In 1970, David Young bought a box of 1930s news/crime photographs at a thrift store in Philadelphia. When he moved to Seattle, they went into a kitchen cabinet and didn’t see the light of day for years.
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Earlier this year, he pulled it out for a look. The prints had, over the years, curled up into a tight roll, and he had to slide them apart from one end. That’s when he noticed that most of them bore a photographer’s stamp on the back: PHOTO BY A. FELLIG. Five decades ago, he had not been able to Google that name, but in 2019 he quickly discovered that Arthur Fellig was the given name of Weegee, the legendary crime-and-mayhem photographer of mid-century New York.
Soon thereafter, Young got in touch with Christopher Bonanos, Weegee’s biographer. He couldn’t send scans of the photographs because they were curled up so tightly. But he was able to send a some snapshots to Bonanos, who was able to recognize Weegee’s handwriting on the back of them.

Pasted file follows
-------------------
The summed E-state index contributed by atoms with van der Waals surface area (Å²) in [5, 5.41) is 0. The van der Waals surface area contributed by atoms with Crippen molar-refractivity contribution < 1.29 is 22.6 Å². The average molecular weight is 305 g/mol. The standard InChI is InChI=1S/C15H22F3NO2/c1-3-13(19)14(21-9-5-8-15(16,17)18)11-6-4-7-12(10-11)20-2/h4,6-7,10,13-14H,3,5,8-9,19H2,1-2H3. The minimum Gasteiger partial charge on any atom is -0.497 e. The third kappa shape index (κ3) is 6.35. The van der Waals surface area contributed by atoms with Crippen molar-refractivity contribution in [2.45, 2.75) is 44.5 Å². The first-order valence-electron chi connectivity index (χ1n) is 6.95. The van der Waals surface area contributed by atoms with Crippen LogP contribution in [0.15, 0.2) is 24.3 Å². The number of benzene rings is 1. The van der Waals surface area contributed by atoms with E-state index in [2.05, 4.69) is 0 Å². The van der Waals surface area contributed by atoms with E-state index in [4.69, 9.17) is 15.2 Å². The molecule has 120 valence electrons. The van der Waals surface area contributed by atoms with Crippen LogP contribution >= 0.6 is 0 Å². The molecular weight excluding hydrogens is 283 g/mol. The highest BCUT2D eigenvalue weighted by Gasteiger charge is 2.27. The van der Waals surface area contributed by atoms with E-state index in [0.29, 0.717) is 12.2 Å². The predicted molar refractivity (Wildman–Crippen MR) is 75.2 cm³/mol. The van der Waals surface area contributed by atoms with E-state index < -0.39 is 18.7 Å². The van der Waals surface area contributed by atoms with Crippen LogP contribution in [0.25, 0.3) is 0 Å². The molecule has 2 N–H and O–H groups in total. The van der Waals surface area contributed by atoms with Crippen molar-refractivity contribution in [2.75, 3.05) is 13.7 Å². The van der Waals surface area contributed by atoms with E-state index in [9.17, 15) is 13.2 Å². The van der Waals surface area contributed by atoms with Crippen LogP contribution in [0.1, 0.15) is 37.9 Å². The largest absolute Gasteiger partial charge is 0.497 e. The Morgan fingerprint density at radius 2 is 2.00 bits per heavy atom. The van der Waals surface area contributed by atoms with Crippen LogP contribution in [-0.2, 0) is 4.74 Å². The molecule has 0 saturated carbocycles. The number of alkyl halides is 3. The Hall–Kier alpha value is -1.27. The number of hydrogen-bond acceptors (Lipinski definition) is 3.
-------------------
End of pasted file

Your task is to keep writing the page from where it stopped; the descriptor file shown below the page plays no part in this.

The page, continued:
According to Bonanos:
Eventually, based on some further Googling, Young rigged up a homemade humidifying chamber that allowed him to flatten the photographs — gently — and get them on a scanner. When they hit my in-box, I about fell out of my chair. There are 73 prints, and 49 of them bear Weegee’s stamp; the unmarked ones too are surely his. Not one of these pictures is duplicated in the biggest collection of Weegee’s work, which is his own estate, held at the International Center of Photography.
To Bonanos’ knowledge, none of these photos have been published for 82 years. Read Bonanos article and view some of the cache of pictures and their stories at Vulture. Warning: some of the pictures are disturbing as couple of them depict murder victims and victims of automobile crashes.
Image Credit: Wikimedia Commons